When I look back, I can see that some of his most outrageous tantrums were actually panic attacks. When he was in the grip of one of those, all bets were off–your best choice was to just walk away and let him rave until he was done. His health suffered–he developed type-II diabetes and never got it under control. He was forced to retire early from his job at the age of 59 because of his health, but he had two good pensions, one from the military, and one from the State of Washington.

San-felipe-baja-california-2000 via WikipediaAfter he retired,  he and mom, along with Aunt Lillian and Uncle Wes, who’d been in Germany and North Africa during WWII, began wintering in San Felipe, Baja, Mexico for most of the year.  Dad was happier there. He loved the sun and people of Mexico. Even so he lost many lifelong friends who loved him but couldn’t stand him when he was drinking. He had destroyed his marriage–Mom hung on out of old-school Lutheran stubbornness.

Dad died at the age of sixty-six from complications of penicillin-resistant osteomyelitis (the cause of the loss of his leg 34 years prior), diabetes, and alcoholism. In his last years, he wanted to be happy, but he couldn’t, and his confusion and instability was a black pall that darkened every day for those of us around him.

WWII US Soldiers Marching, image courtesy www.berkeley.edu

WWII US Soldiers Marching, image courtesy http://www.berkeley.edu

As a child I saw how my uncles were also affected by war–Uncle Don came home from the Battle of the Bulge with a metal plate in his head, Uncle Dean spent the war on a destroyer in the Pacific theater. Uncle Billy died in Korea, and Uncle Bobby came home from Korea a changed, angry man. They all experienced the trauma and flashbacks differently, but the lives of everyone who loved them was affected in negative ways.

There was no help for them. They were told to suck it up and be men about it, no matter what it was. To a certain extent, the US government is still dropping the ball when it comes to caring for our combat veterans, whose many documented mental illnesses stem directly from their war experiences.

Using this unfortunate personal knowledge of how witnessing events in war can affect a soldier for decades after the war has ended, I created John’s story. His story and those of his companions were written in my head long before I ever began writing Tower of Bones. I wrote John’s story for my father, my uncles, my older brother and for all the young soldiers, men and women who’ve seen combat and who must somehow reintegrate into society.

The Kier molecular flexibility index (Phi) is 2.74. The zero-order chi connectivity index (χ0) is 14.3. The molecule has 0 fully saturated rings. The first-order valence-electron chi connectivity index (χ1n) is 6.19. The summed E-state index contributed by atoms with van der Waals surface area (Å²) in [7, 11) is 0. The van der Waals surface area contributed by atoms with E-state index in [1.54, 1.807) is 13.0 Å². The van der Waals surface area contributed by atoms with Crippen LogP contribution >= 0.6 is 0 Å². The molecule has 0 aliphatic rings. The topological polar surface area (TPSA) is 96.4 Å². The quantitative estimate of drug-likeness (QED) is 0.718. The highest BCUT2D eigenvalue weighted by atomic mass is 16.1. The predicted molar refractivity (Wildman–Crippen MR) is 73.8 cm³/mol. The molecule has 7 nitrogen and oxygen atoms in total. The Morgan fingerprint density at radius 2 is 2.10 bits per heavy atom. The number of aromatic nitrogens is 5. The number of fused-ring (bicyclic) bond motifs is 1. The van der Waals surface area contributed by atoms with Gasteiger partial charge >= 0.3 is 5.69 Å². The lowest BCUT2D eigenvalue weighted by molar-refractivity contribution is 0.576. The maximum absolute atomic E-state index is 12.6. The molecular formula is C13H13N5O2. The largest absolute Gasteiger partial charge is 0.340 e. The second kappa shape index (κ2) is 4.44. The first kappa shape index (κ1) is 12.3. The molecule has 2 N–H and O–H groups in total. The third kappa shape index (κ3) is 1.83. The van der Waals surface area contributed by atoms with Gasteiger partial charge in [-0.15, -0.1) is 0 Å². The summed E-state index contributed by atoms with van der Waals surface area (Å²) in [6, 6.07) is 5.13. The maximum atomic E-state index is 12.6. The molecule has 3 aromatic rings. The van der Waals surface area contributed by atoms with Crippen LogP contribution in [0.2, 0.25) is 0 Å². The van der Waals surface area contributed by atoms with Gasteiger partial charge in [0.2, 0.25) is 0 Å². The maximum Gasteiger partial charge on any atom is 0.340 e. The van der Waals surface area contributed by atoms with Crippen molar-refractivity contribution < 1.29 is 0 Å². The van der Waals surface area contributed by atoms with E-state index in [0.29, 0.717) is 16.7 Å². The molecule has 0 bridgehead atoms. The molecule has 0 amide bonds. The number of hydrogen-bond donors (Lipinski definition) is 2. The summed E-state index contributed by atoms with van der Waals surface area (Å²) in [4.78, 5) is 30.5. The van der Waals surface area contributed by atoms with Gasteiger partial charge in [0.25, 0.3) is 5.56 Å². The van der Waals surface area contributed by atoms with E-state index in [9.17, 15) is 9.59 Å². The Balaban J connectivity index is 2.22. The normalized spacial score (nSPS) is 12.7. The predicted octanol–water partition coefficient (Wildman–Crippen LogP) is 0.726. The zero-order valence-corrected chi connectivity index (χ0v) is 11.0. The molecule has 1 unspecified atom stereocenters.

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Dad, the renaissance man

Fred+Flintstone+FredFlintstoneToday is Fathers Day here in the US, and my dad, long gone, is on my mind. He wanted us to be as well-educated as was possible, and I grew up in a household where reading was not only encouraged, it was required, as were music lessons, and roller-skating lessons. My younger sibs and I were definitely the product of post-war American prosperity.

During WWII, Dad had been in a radio unit. He loved radio communications even though, besides everything else a soldier carried in those days,  he marched and hiked his way across France carrying a 30lb radio on his back.

He saw many terrible things during that time, and had a few narrow escapes. He was back in the US by the day of the Ardennes Counteroffensive, known here in the US as the  Battle of the Bulge.

While my uncle, Don Hutchins, was fighting on the front in  the densely forested Ardennes region of Wallonia (Belgium), Dad had been rotated back to  Fort Bliss, Texas, USA.

Uncle Don came home from Ardennes with a metal plate in his head, and dad…dad was was riding dispatch between bases on a motorcycle and was run over by a lady driving a 1937 Woodie Station wagon, who didn’t see him and turned left, driving  right over the top of him.

Nearly every major bone in his body was broken, and in the rush to save his life, his left leg was accidentally set crooked. After he’d recovered from his other injuries, the doctors at Beaumont Army Hospital went in and re-broke his leg to set it correctly.

He developed an antibiotic resistant bone infection, osteomyelitis. He spent the next seven years in and out of Army hospitals, and in 1952 he was  forced into a medical retirement after fifteen years of service in the US Army. In 1954, when I was about a year old, they finally amputated his leg, and life went on from there.  He was never able to wear his artificial leg, as prosthetic limbs in those days were really more for show than utility.

Dad had not wasted his time when he was languishing in and out of the hospital. He had gotten his high-school diploma, and then went on to college, hoping to get a degree in engineering. He did get an Associates degree, which enabled him to work as a draftsman, a well-respected, well-paid trade.